The postseason frequently gives us unlikely heroes. For every Roberto Clemente and Mickey Mantle, there's been Scott Brosius, Gene Tenace and, only last year, Francisco Rodriguez, who had less then three weeks of major league experience when the Anaheim Angels' magic ride to the World Series began.
Then again, October could find far less heralded players in the spotlight. Here are 10 to watch.
1. Moises Alou
First, the Cubs have to figure out a way to get into the postseason. Should they get there, however, Alou -- and not Sosa -- may hold the key to their success.
Like Bonds, Sosa won't get a lot to hit in the playoffs. Unlike Bonds, Sosa isn't disciplined enough to lay off pitches out of the strike zone. That makes Alou's role doubly critical.
Alou is finishing strong as the Cubs make their playoff push. He's hitting .367 with 10 RBI in 49 September at-bats and has a OPS of .999. And don't forget -- Alou got cheated out of the 1997 World Series MVP Award, so he has a history of rising to the October moment.
But survey White Sox players and you'll find that Lee has actually been their MVP this season.
Lee supplies power from the No. 2 spot in the lineup. With Roberto Alomar hitting in front of him, Lee will get his share of RBI opportunities, and with Thomas and Ordonez hitting behind him, Lee won't be pitched around.
Johnson is fundamentally sound, extraordinarily patient at the plate and a superb first baseman.
He's capable of giving the Yankees some thump in the bottom half of the lineup and has the ability to consistently get on base in the top half of the lineup and make a game-saving play in the field in the late innings.
4. Bill Mueller
On a team full of players enjoying career years, Mueller is the biggest surprise of all. A career .293 hitter, Mueller is in the running for the American League batting title.
He's almost doubled his career-best home run total and has far exceeded his previous high for RBI, too. What's more, he's been remarkably consistent, never dipping below .300 after June.
His steady, even-keeled nature and professionalism are exactly the kind of traits you want in a postseason hero.
But Santana has helped save the Twins' season. Inserted into the starting rotation, he's been 10-2 with a 2.89 ERA as a starter. Since Aug. 1, Santana has a 7-0 record and a 2.51 ERA for the resurgent Twins.
Milton's return from knee surgery could knock Santana back to the bullpen, but the Twins may want him to pitch against the lefty-leaning Yankees. It's not like anyone has done the job as the Twins have lost the last 13 matchups between the two teams.
Even pitching in relief, however, Santana could be a big factor.
But someone has to produce some runs and make some plays, and Ellis has been one of the A's unsung contributors all season long.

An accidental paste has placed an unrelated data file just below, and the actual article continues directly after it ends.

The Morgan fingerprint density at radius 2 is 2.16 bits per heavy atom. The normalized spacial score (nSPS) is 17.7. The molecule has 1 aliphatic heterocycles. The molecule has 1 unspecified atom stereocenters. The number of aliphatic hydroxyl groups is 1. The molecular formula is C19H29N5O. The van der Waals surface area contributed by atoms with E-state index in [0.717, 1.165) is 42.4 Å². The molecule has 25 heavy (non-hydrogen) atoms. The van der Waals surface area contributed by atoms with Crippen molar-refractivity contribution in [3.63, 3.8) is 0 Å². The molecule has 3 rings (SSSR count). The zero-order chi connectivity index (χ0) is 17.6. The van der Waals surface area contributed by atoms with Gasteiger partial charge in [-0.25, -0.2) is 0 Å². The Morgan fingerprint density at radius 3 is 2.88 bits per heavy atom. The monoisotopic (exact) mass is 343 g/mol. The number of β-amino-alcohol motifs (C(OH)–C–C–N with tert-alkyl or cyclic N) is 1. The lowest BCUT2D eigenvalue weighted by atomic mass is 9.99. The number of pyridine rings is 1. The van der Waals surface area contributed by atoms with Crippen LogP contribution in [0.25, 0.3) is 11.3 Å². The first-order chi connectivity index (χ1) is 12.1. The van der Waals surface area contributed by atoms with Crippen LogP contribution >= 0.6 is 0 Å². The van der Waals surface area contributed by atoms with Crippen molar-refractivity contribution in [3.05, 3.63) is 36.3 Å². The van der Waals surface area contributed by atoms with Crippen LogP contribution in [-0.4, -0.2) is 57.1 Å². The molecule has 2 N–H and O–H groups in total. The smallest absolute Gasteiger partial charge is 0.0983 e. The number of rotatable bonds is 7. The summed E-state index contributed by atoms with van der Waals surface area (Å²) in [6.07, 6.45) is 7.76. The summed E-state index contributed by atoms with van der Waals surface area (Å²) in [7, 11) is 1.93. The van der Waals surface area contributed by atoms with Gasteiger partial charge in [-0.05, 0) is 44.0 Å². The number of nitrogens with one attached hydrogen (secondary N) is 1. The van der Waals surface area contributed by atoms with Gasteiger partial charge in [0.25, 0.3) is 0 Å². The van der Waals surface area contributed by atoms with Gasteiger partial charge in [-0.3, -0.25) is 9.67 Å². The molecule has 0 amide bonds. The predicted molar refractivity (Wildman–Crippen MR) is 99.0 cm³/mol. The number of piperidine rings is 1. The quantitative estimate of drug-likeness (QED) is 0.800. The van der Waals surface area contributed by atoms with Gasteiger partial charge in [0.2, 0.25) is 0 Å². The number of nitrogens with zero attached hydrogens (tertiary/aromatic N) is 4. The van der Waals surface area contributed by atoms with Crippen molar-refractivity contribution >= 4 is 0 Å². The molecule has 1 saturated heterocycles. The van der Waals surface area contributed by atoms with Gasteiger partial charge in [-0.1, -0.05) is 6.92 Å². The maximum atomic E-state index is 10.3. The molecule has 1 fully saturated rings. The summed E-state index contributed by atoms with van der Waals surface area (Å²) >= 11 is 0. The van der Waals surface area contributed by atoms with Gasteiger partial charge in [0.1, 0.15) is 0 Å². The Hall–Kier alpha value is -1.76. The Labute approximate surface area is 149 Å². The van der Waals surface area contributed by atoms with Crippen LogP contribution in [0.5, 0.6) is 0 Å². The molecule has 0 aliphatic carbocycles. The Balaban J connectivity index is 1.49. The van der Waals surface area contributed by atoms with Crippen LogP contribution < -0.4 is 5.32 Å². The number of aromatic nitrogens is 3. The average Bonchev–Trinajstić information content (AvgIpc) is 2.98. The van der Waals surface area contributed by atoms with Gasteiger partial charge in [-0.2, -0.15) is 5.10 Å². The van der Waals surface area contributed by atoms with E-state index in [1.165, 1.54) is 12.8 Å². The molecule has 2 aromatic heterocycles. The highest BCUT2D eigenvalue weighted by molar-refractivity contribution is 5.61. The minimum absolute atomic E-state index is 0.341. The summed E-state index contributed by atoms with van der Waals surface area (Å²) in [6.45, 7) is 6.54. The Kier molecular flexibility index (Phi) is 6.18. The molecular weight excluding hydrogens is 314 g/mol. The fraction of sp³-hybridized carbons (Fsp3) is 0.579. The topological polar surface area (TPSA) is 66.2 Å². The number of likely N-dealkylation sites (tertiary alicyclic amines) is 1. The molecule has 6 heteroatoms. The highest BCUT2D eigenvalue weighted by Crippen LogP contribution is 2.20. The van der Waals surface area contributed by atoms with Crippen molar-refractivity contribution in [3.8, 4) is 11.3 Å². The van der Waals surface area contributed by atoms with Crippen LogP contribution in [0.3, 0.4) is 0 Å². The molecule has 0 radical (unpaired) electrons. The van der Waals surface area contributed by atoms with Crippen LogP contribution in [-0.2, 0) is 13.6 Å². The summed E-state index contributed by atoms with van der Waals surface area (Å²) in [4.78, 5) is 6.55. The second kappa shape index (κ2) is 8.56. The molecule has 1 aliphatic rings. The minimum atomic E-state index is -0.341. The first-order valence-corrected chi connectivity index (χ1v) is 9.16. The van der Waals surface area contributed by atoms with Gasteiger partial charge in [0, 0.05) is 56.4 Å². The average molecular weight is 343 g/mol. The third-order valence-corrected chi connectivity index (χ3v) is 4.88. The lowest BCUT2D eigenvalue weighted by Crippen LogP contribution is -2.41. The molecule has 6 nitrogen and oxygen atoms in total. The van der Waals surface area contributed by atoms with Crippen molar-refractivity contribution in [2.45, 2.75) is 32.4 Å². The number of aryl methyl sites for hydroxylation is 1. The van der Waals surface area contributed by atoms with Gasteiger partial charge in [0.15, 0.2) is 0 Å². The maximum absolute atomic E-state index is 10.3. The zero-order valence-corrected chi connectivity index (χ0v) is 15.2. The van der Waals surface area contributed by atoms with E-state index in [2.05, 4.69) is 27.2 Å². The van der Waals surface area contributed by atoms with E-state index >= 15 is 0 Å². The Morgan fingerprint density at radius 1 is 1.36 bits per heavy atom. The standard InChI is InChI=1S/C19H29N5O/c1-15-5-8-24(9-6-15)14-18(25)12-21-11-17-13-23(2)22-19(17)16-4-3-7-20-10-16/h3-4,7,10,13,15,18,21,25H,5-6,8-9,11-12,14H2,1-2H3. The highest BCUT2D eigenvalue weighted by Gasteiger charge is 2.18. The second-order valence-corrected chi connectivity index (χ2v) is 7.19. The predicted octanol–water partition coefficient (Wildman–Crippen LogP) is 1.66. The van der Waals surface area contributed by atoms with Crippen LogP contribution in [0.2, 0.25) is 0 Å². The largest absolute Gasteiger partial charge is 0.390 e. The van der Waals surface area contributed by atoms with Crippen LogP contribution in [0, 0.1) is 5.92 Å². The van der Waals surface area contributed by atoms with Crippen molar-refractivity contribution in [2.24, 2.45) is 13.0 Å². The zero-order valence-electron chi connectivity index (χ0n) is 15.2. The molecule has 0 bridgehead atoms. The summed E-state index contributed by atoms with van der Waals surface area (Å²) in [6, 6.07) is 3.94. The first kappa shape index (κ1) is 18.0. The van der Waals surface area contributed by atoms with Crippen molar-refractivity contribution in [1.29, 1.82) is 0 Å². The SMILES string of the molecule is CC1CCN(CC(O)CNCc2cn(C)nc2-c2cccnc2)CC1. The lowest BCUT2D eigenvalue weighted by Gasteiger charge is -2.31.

A tough out at the plate and underrated defensively at second base, he could surprise with some big hits or big plays.
7. Marcus Giles
If the Braves can reverse recent history and advance in the playoffs, they'll need someone other than one of their stellar outfielders to come up big.
"He may be the single-most improved player in the National League,'' a scout says of Giles.
He's delivered unexpected pop (slugging well over .500), occasional speed and terrific range at second base.
Since Aug. 1, Beckett is 3-3 with a 2.79 ERA in nine starts while averaging slightly more than a strikeout per inning. Meanwhile, since September, he's 2-0 with a 1.31 ERA in 20 2/3 innings.
Should they earn the NL wild-card spot, the Marlins will have to find someone to contain Bonds in the Division Series. Why not Beckett?
Dotel has a super strikeout-per-inning ratio, throws (like fellow pen members Wagner and Brad Lidge) in the mid-90s and higher, and hasn't allowed a run in September.
The Astros' starting staff is fragile (Roy Oswalt) and untested (Jeriome Robertson), meaning they're going to need their relief corps to handle more innings than most staffs. Dotel will be the key in getting them from their starters to Wagner.
10. Edgardo Alfonzo
For the first five months of the season, Alfonzo was the biggest bust among free-agent signings this past offseason. His bat seemed slow, he didn't produce runs, and he offered no protection for Bonds.
But in the past 10 days, Alfonzo has looked like the Fonzie who was the Mets' best player in their last two trips to the postseason (1999, 2000). Last week, Alfonzo hit .318 with four homers and nine RBI, as if rediscovering his stroke at the right time.
Last year, it was Benito Santiago who saved his best for last for the Giants. This year, it might be Alfonzo, who has a track record of responding to the moment -- four homers in eight Division Series games and a .311 lifetime average in the LCS.
Sean McAdam of the Providence (R.I.) Journal covers baseball for ESPN.com.